Neighbors to the immediate west of Bon Secours St. Mary's Hospital in Henrico County are frustrated by the hospital's plans to expand its valet parking service and they've caught the attention of activist/preservationist Jennie Dotts.
In an effort to create roughly 130 additional parking spaces for the growing health-care facility, the hospital aims to convert a wooded lot it owns into a blacktop pavement for vehicles.
"This is MCV all over again," says Dotts, referring to the struggle preservationists have had with VCU Health Systems over what to do about that hospital's need to expand in the midst of a downtown historic district.
The situation developing in the West End neighborhood next to St. Mary's represents what happens when "institutional juggernauts are plopped down" in an established community setting, Dotts says.
Dotts, who is executive director of the Alliance to Conserve Old Richmond Neighborhoods, says residents of the 1950s neighborhood of mostly small cottage-style houses recently contacted the alliance to learn whether the area might be considered a state or federally protected historic district, which would limit construction.
But Dotts says the process to make it historic, should residents pursue the status, would take longer than the hospital's anticipated project to pave part of its property.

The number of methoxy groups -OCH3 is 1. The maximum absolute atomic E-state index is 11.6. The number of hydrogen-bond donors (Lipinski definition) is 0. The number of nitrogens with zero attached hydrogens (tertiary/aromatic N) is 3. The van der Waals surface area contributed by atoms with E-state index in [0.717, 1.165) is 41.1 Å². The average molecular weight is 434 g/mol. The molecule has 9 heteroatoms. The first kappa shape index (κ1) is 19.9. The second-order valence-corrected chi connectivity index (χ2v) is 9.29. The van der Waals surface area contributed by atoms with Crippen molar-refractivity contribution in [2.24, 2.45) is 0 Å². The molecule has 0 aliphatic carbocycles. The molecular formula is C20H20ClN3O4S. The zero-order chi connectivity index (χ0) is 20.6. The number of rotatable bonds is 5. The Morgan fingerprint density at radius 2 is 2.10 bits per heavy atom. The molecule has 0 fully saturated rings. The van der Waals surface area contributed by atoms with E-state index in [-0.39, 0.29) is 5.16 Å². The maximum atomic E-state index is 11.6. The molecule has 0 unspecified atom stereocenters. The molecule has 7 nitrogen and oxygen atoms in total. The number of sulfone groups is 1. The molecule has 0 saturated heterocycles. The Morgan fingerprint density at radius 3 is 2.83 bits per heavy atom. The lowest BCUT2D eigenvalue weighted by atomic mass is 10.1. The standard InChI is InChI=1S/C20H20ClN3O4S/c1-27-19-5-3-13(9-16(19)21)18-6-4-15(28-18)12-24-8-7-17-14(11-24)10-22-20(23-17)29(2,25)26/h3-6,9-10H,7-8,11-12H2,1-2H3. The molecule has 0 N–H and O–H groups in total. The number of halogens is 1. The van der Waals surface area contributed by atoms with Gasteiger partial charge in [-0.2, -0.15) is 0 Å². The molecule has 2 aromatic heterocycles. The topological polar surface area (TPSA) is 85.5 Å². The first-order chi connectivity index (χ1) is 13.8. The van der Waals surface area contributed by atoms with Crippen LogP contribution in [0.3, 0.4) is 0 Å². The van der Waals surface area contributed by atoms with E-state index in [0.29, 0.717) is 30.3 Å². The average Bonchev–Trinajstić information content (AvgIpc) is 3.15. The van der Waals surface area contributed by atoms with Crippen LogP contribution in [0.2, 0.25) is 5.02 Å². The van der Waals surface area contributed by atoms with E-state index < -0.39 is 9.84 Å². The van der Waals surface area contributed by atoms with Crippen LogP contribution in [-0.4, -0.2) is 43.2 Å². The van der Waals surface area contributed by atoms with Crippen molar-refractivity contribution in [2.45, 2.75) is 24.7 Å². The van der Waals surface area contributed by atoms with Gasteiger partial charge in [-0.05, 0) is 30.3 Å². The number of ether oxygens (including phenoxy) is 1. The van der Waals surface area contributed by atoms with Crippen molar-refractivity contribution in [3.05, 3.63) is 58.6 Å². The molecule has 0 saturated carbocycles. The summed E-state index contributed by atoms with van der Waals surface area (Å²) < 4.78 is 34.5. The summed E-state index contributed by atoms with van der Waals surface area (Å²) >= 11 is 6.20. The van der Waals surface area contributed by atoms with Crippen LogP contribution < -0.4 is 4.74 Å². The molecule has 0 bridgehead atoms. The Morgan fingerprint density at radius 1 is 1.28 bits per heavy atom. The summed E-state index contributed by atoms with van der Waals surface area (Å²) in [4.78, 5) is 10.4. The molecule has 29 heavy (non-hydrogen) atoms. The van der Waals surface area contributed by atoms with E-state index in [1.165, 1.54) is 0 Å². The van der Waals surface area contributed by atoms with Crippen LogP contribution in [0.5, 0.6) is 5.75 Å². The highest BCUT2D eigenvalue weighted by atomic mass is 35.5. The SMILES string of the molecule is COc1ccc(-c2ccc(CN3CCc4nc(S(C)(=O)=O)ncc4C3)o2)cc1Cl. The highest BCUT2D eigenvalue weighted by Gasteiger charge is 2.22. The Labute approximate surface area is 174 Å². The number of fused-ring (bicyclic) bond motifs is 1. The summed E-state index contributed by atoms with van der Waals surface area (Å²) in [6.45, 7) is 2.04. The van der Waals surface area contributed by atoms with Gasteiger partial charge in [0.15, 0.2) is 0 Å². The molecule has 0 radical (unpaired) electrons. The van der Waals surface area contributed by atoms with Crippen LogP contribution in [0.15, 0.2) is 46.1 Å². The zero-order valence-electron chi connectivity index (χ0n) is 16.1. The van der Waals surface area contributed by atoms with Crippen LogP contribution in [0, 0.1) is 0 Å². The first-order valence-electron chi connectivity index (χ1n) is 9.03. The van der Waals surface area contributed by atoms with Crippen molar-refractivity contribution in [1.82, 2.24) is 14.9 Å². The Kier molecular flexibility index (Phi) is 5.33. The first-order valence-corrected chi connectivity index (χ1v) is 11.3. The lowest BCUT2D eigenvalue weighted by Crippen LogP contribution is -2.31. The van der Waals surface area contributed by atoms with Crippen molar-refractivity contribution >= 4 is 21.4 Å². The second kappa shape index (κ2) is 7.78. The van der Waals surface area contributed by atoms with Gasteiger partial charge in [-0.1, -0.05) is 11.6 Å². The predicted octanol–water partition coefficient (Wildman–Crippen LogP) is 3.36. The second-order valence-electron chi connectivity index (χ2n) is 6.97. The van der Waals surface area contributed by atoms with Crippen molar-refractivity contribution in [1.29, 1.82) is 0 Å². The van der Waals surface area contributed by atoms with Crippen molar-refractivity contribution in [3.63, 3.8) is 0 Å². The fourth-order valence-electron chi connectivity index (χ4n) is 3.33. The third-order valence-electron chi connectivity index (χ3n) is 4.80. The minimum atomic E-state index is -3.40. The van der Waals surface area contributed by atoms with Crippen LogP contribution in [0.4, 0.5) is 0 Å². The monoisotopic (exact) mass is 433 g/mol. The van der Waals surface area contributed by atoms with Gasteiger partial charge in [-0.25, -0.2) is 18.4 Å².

Bon Secours spokeswoman Elizabeth Rogers acknowledges that the hospital has received a lot of calls from people inquiring about its construction plans for the area and says Bon Secours is working to address and assuage the concerns.
"Everybody gets so emotional" says Henry Smith, a West End resident who lives near the hospital. The neighborhood has been a quiet one, Smith says, and homeowners worry that that could change. The 30-year-old, 391-bed hospital expansion under way, coupled with additional construction in and around its campus, could cause property values to decrease, Smith says, and create unwanted traffic along residential streets, especially Maple and Pepper avenues.
"I understand [the hospital's] need to grow," Smith says, "but encroaching on a well-established neighborhood is disruptive, and there should be room for compromise."
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